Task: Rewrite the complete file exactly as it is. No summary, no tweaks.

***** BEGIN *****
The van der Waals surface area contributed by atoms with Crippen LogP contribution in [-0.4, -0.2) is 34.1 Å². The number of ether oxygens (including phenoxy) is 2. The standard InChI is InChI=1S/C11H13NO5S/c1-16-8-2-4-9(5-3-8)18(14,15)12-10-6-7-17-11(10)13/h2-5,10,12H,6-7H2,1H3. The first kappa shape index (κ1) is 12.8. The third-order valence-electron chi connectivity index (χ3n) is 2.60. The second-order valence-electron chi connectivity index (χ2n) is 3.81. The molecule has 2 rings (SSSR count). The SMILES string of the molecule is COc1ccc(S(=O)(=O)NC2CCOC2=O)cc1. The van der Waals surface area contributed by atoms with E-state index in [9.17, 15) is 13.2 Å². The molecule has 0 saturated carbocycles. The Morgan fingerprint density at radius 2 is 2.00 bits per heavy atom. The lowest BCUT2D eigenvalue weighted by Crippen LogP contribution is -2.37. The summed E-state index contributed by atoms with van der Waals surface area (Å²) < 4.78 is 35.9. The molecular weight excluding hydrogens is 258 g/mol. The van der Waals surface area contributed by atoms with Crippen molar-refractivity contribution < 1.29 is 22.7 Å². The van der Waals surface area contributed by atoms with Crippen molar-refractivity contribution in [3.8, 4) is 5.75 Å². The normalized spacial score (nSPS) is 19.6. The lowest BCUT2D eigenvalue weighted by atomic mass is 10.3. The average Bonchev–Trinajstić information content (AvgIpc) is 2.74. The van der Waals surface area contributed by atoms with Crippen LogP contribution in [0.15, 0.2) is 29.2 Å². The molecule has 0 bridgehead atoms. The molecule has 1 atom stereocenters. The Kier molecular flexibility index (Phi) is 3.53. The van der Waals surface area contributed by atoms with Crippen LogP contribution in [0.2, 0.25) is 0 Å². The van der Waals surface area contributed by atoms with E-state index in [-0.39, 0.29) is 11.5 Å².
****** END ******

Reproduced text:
The van der Waals surface area contributed by atoms with Crippen LogP contribution in [-0.4, -0.2) is 34.1 Å². The number of ether oxygens (including phenoxy) is 2. The standard InChI is InChI=1S/C11H13NO5S/c1-16-8-2-4-9(5-3-8)18(14,15)12-10-6-7-17-11(10)13/h2-5,10,12H,6-7H2,1H3. The first kappa shape index (κ1) is 12.8. The third-order valence-electron chi connectivity index (χ3n) is 2.60. The second-order valence-electron chi connectivity index (χ2n) is 3.81. The molecule has 2 rings (SSSR count). The SMILES string of the molecule is COc1ccc(S(=O)(=O)NC2CCOC2=O)cc1. The van der Waals surface area contributed by atoms with E-state index in [9.17, 15) is 13.2 Å². The molecule has 0 saturated carbocycles. The Morgan fingerprint density at radius 2 is 2.00 bits per heavy atom. The lowest BCUT2D eigenvalue weighted by Crippen LogP contribution is -2.37. The summed E-state index contributed by atoms with van der Waals surface area (Å²) < 4.78 is 35.9. The molecular weight excluding hydrogens is 258 g/mol. The van der Waals surface area contributed by atoms with Crippen molar-refractivity contribution < 1.29 is 22.7 Å². The van der Waals surface area contributed by atoms with Crippen molar-refractivity contribution in [3.8, 4) is 5.75 Å². The normalized spacial score (nSPS) is 19.6. The lowest BCUT2D eigenvalue weighted by atomic mass is 10.3. The average Bonchev–Trinajstić information content (AvgIpc) is 2.74. The van der Waals surface area contributed by atoms with Crippen LogP contribution in [0.15, 0.2) is 29.2 Å². The molecule has 0 bridgehead atoms. The molecule has 1 atom stereocenters. The Kier molecular flexibility index (Phi) is 3.53. The van der Waals surface area contributed by atoms with Crippen LogP contribution in [0.2, 0.25) is 0 Å². The van der Waals surface area contributed by atoms with E-state index in [-0.39, 0.29) is 11.5 Å².